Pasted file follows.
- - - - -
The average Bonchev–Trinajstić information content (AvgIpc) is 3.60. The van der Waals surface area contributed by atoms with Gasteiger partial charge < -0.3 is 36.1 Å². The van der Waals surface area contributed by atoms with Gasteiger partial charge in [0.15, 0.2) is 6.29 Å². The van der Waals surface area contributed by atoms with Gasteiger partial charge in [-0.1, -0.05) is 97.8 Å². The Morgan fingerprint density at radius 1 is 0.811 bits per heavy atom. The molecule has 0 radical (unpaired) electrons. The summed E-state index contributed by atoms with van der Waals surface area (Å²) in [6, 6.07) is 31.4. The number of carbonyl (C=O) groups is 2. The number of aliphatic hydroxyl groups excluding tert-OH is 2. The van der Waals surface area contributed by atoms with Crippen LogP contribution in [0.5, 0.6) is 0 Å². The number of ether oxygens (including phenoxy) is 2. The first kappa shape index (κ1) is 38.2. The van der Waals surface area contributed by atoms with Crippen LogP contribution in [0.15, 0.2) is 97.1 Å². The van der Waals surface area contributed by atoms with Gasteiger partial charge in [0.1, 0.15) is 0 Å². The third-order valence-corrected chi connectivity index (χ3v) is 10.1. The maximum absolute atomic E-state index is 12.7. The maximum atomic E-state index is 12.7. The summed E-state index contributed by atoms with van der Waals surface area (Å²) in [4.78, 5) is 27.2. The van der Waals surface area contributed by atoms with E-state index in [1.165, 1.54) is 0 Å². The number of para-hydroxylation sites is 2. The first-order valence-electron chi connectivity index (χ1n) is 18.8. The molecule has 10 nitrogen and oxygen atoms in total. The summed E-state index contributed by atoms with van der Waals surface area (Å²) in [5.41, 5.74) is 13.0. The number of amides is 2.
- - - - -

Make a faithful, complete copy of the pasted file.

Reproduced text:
The average Bonchev–Trinajstić information content (AvgIpc) is 3.60. The van der Waals surface area contributed by atoms with Gasteiger partial charge < -0.3 is 36.1 Å². The van der Waals surface area contributed by atoms with Gasteiger partial charge in [0.15, 0.2) is 6.29 Å². The van der Waals surface area contributed by atoms with Gasteiger partial charge in [-0.1, -0.05) is 97.8 Å². The Morgan fingerprint density at radius 1 is 0.811 bits per heavy atom. The molecule has 0 radical (unpaired) electrons. The summed E-state index contributed by atoms with van der Waals surface area (Å²) in [6, 6.07) is 31.4. The number of carbonyl (C=O) groups is 2. The number of aliphatic hydroxyl groups excluding tert-OH is 2. The van der Waals surface area contributed by atoms with Crippen LogP contribution in [0.5, 0.6) is 0 Å². The number of ether oxygens (including phenoxy) is 2. The first kappa shape index (κ1) is 38.2. The van der Waals surface area contributed by atoms with Crippen LogP contribution in [0.15, 0.2) is 97.1 Å². The van der Waals surface area contributed by atoms with Gasteiger partial charge in [0.1, 0.15) is 0 Å². The third-order valence-corrected chi connectivity index (χ3v) is 10.1. The maximum absolute atomic E-state index is 12.7. The maximum atomic E-state index is 12.7. The summed E-state index contributed by atoms with van der Waals surface area (Å²) in [4.78, 5) is 27.2. The van der Waals surface area contributed by atoms with E-state index in [1.165, 1.54) is 0 Å². The number of para-hydroxylation sites is 2. The first-order valence-electron chi connectivity index (χ1n) is 18.8. The molecule has 10 nitrogen and oxygen atoms in total. The summed E-state index contributed by atoms with van der Waals surface area (Å²) in [5.41, 5.74) is 13.0. The number of amides is 2.